The Federal Open Market Committee (FOMC) ended the meeting today without a change to the policy rate. But they sent clear signals that a rate increase in December is a strong possibility.
The statement following the meeting noted that the case for a higher rate has strengthened, but that the group preferred to wait to see further progress toward its goals of full employment and price stability. The FOMC indicated that risks to the outlook are roughly balanced.
The Fed’s infamous dot plot, which maps expectations of how the funds rate might progress, shows that 14 of the 17 contributors expect interest rates to be higher at the end of this year.
Three FOMC members (Fed presidents Esther George, Loretta Mester and Eric Rosengren) would have preferred to raise the federal funds rate at this meeting. Of these three members, President Rosengren’s vote is a bit of a surprise as he usually favors a dovish stance. Rosengren’s position likely stems from his suspicion that low interest rates are contributing to asset price excesses; he recently shared concern about increases in commercial property prices.
This is only the fourth time in the past 24 years we have seen three dissents, and it is the first since December 2014. Janet Yellen appears to be having difficulty maintaining consensus behind an unchanged policy. She stated in her press conference that the group “struggled mightily to understand each other’s point of view.”
The Fed’s dot plot suggests that two rate hikes are likely in 2017, down from three hikes expected at the June meeting. The median rate for the federal funds rate has been revised down for 2018 and in the longer-run to 2.9%. The current federal funds rate is quite a distance from this target, especially when you consider the Fed would prefer not to make any sudden upward moves. That argues from getting started along that path sometime soon.
Markets seemed to take little inference from the Fed’s accumulated communication. After the meeting, market expectations for higher rates at the December FOMC meeting rose only modestly, to 61% from 58% last evening. One can only surmise that investors are cynical about the Fed’s intent; we’ve had hawkish statements and forecasts at several junctures in 2016, but policy rates haven’t changed since last December.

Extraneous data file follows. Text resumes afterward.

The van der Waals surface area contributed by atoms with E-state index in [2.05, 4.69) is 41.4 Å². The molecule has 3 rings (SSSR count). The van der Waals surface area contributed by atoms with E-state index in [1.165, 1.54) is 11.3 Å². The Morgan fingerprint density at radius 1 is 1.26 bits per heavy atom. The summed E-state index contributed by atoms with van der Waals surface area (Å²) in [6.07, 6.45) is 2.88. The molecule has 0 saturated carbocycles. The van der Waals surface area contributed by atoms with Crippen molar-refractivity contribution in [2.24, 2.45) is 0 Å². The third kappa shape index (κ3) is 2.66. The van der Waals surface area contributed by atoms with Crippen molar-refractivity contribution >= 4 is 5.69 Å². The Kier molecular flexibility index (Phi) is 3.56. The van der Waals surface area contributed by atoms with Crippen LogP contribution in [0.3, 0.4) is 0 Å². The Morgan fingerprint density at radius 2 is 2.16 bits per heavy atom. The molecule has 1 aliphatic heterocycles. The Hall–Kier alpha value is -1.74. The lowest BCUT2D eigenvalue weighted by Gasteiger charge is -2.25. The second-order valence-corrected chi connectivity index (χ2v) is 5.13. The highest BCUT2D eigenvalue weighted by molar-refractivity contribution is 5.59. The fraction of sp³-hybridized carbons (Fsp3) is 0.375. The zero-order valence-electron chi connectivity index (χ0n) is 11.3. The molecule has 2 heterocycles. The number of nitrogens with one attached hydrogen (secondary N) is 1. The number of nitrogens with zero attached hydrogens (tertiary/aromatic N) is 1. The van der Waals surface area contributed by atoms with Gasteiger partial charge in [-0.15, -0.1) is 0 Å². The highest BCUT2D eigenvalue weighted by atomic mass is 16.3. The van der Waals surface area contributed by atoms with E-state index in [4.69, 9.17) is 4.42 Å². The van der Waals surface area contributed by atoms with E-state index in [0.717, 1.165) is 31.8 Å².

The Summary of Economic Projections (SEP) indicates a reduction of real growth in 2016, reflecting, in part, the soft growth seen in the first-half of the year. Growth expectations for 2017 and 2018 were unchanged at 2.0%. The Fed expects inflation to reach the 2.0% target gradually by 2018. The unemployment rate is estimated to hit a low of 4.5% in 2018, which is lower than the median forecasts seen at earlier meetings.
In the months ahead, the Fed will be looking for additional progress toward full employment and some additional signs that inflation will, indeed, converge to its targeted level next year. Needless to say, international infarctions between now and mid-December may also warrant consideration.
Given the proximity of presidential elections to the November FOMC meeting, monetary policy changes are unlikely at that time. As for the December meeting, skeptics will certainly say that it hasn’t taken much to frighten the Fed during the course of the past several years. Three months is a long time for something to go amiss.
But absent a backward step, we continue to expect a hike in December. More than likely, that step would be a “dovish tightening,” paired with a pledge to continue to move slowly and deliberately.